Rail-to-Dulles: More FUBAR than Ever

Back when Tim Kaine was governor, he handed control over the Rail-to-Dulles heavy rail project to the Metropolitan Washington Airports Authority over the objections of those who thought that a multi-state authority might not represents the interests of Virginians.

Well, it turns out that “not represent the interests of” was an under-statement. “Trample on” the interests of Virginians would be more like it. No, make that “run the interests of Virginians through the wood chipper.”

Last week the MWAA board resolved, contrary to Virginia’s long-held Right to Work law, to require any contractor winning the bid for Phase 2 of the Rail-to-Dulles project to have a labor agreement. As a Washington Examiner editorial notes, because unions represent only a tiny percentage of Virginia construction workers, most employees hired for the job will be union members from other states. Moreover, union wage rates and the lessening of competition to union-shop contractors likely will add between $350 million and $750 million to the bid.

Where will the money come for all this boodle? Let’s put it this way: It won’t come from Maryland or Washington, D.C., taxpayers, who won’t share any of the burden of funding the MWAA’s decisions. Most likely, the funds will come from drivers on the Dulles Toll Road, who have already been socked with pay for most of Phase 1. Or, who knows, maybe Virginia taxpayers generally may have to pony up.

Speaking of paying for the Rail-to-Dulles project, I have received interesting correspondence from Gary Woodward with Hurley’s Auto Audio in Tysons Corner. Tysons “landowners” are paying for a modest portion of extending Metro to their neck of the woods by means of a special tax district. But, according to Woodward, many landowners are just passing the cost on to their tenants. Writes Woodward:

“Most tenants who lease property in tysons have what is called a triple net lease. This lease is a lease in which all expenses (insurance, upkeep, management, and TAXES) are paid by the tenants. This puts the tenants who were railroaded into paying the tax (without input to the Tysons landowners) without representation. In fact we are paying the tax to develop ourselves out of a small business location. Paying for our own poison.”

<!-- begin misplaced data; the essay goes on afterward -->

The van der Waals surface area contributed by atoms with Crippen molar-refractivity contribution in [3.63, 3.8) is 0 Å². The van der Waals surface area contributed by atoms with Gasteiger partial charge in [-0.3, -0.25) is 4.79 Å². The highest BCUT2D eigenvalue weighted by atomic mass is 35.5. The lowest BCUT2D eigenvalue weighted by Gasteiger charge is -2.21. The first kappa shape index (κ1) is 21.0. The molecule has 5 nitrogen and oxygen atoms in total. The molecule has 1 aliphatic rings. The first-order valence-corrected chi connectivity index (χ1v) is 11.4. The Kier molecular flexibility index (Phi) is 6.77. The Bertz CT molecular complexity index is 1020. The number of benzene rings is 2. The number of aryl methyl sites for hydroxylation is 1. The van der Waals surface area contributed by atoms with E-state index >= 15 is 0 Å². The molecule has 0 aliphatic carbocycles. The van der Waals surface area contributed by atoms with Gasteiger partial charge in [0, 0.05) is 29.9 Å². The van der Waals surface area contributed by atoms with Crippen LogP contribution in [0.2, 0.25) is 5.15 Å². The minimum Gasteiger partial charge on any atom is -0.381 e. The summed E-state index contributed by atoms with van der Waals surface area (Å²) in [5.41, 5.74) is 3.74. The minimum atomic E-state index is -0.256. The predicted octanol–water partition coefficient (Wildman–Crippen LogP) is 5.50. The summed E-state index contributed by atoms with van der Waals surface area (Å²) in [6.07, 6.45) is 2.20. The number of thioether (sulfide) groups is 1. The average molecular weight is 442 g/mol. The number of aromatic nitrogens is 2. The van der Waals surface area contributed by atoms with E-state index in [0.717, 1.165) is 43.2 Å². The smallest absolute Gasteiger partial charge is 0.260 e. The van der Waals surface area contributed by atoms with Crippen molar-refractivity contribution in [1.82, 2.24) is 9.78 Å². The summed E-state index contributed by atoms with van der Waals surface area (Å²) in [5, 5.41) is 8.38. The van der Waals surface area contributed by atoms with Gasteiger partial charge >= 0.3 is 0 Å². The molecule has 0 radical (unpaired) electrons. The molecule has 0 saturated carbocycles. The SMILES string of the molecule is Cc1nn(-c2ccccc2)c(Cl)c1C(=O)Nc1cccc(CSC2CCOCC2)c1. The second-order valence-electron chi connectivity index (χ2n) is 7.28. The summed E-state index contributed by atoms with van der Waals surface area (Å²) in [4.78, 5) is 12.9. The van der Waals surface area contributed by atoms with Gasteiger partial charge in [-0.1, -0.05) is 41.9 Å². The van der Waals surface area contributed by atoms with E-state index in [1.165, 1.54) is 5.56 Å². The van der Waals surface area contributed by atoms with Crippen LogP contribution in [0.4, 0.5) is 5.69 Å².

Wow, this project just goes from bad to worse. This looks like an issue custom-made for Jamie Radtke, the former Tea Party chair running for the Republican nomination. It won’t work to George Allen’s favor the same way, as he championed the Rt. 288 project in Chesterfield/Henrico Counties long ago… although, I must say, the scale and abuse of that boondoggle pales in comparison to the Rail-to-Dulles fiasco, which, like everything in Northern Virginia, is bigger and more grandiose than anything in Richmond.

Watch out, Tim Kaine, you’d better get your talking points in order!

Update: After pondering this post, I do wonder if the Examiner got the whole story. Uncle Sam is helping to pay for Phase 1. Are the Phase 1 contractors required to use union-contract labor as a condition of the Davis-Bacon Act? (No, I’m not related to that Bacon.) If any federal money is being used for Phase 2, could it be that the MWAA had no choice but to comply? Does anyone know the answer?

Second update: It appears that the Examiner got the story exactly right. Read an extended (if adversarial) commentary in “The Truth about Project Labor Agreements” website. The MWAA’s action is extraordinary. I think this issue will prove to be highly damaging to Tim Kaine in his (anticipated) campaign for U.S. Senate.

Third update: I must correct an error that appeared in the original post. (I have deleted the offending passage from the post because, once corrected, it is no longer germane.) Drawing from the Examiner editorial (third paragraph, last sentence), I stated that the decision by the MWAA board to build a modified underground Metro station would add $330 million to Phase 2 of the Rail-to-Dulles project. That was incorrect. It would actually reduce the cost by $330 compared to the most recent financing plan, although the alternative selected would be roughly $330 more expensive than a cheaper, above-ground option that also had been considered.

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